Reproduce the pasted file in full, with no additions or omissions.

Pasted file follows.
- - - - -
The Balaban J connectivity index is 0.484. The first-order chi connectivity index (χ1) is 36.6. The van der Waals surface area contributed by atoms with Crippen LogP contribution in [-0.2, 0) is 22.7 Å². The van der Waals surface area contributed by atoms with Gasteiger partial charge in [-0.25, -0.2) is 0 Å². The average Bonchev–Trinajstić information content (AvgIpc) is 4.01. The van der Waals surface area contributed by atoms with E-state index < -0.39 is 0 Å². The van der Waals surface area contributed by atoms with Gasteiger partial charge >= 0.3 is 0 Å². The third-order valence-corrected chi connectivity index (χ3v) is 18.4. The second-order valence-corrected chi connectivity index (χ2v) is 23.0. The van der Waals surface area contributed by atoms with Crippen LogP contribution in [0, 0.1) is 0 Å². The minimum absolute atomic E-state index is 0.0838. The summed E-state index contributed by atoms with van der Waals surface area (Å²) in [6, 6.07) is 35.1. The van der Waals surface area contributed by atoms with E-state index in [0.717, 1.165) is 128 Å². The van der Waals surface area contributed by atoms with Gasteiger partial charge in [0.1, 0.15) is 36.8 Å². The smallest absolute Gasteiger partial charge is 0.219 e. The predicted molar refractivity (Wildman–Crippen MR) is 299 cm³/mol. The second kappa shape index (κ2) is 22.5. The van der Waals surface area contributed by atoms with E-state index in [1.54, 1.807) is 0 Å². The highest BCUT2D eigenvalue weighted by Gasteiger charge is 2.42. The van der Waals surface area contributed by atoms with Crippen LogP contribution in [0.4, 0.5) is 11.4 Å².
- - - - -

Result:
The Balaban J connectivity index is 0.484. The first-order chi connectivity index (χ1) is 36.6. The van der Waals surface area contributed by atoms with Crippen LogP contribution in [-0.2, 0) is 22.7 Å². The van der Waals surface area contributed by atoms with Gasteiger partial charge in [-0.25, -0.2) is 0 Å². The average Bonchev–Trinajstić information content (AvgIpc) is 4.01. The van der Waals surface area contributed by atoms with E-state index < -0.39 is 0 Å². The van der Waals surface area contributed by atoms with Gasteiger partial charge >= 0.3 is 0 Å². The third-order valence-corrected chi connectivity index (χ3v) is 18.4. The second-order valence-corrected chi connectivity index (χ2v) is 23.0. The van der Waals surface area contributed by atoms with Crippen LogP contribution in [0, 0.1) is 0 Å². The minimum absolute atomic E-state index is 0.0838. The summed E-state index contributed by atoms with van der Waals surface area (Å²) in [6, 6.07) is 35.1. The van der Waals surface area contributed by atoms with E-state index in [0.717, 1.165) is 128 Å². The van der Waals surface area contributed by atoms with Gasteiger partial charge in [0.1, 0.15) is 36.8 Å². The smallest absolute Gasteiger partial charge is 0.219 e. The predicted molar refractivity (Wildman–Crippen MR) is 299 cm³/mol. The second kappa shape index (κ2) is 22.5. The van der Waals surface area contributed by atoms with E-state index in [1.54, 1.807) is 0 Å². The highest BCUT2D eigenvalue weighted by Gasteiger charge is 2.42. The van der Waals surface area contributed by atoms with Crippen LogP contribution in [0.4, 0.5) is 11.4 Å².